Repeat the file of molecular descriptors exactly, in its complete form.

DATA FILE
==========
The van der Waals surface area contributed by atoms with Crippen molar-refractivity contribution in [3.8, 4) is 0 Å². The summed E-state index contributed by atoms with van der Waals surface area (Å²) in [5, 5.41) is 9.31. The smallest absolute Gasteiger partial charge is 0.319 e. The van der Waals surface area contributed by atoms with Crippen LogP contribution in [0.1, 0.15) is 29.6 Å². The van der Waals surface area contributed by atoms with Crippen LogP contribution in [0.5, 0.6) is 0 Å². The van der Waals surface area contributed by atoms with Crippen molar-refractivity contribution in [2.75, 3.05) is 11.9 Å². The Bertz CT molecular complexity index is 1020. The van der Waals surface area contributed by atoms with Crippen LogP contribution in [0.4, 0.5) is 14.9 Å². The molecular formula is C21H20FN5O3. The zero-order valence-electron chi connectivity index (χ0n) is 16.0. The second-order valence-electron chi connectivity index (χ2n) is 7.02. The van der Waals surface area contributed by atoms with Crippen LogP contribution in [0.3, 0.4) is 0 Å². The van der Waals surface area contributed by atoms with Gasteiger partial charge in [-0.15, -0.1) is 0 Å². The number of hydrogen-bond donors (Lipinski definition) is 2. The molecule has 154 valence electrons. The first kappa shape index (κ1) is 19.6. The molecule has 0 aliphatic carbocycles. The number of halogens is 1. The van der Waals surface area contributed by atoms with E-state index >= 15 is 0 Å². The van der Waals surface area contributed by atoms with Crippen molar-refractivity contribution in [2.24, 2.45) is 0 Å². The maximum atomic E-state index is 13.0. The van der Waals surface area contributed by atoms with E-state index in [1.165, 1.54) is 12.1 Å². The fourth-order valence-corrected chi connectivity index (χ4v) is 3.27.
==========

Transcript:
The van der Waals surface area contributed by atoms with Crippen molar-refractivity contribution in [3.8, 4) is 0 Å². The summed E-state index contributed by atoms with van der Waals surface area (Å²) in [5, 5.41) is 9.31. The smallest absolute Gasteiger partial charge is 0.319 e. The van der Waals surface area contributed by atoms with Crippen LogP contribution in [0.1, 0.15) is 29.6 Å². The van der Waals surface area contributed by atoms with Crippen LogP contribution in [0.5, 0.6) is 0 Å². The van der Waals surface area contributed by atoms with Crippen molar-refractivity contribution in [2.75, 3.05) is 11.9 Å². The Bertz CT molecular complexity index is 1020. The van der Waals surface area contributed by atoms with Crippen LogP contribution in [0.4, 0.5) is 14.9 Å². The molecular formula is C21H20FN5O3. The zero-order valence-electron chi connectivity index (χ0n) is 16.0. The second-order valence-electron chi connectivity index (χ2n) is 7.02. The van der Waals surface area contributed by atoms with Crippen LogP contribution in [0.3, 0.4) is 0 Å². The van der Waals surface area contributed by atoms with Gasteiger partial charge in [-0.15, -0.1) is 0 Å². The number of hydrogen-bond donors (Lipinski definition) is 2. The molecule has 154 valence electrons. The first kappa shape index (κ1) is 19.6. The molecule has 0 aliphatic carbocycles. The number of halogens is 1. The van der Waals surface area contributed by atoms with E-state index >= 15 is 0 Å². The van der Waals surface area contributed by atoms with Crippen molar-refractivity contribution in [2.24, 2.45) is 0 Å². The maximum atomic E-state index is 13.0. The van der Waals surface area contributed by atoms with E-state index in [1.165, 1.54) is 12.1 Å². The fourth-order valence-corrected chi connectivity index (χ4v) is 3.27.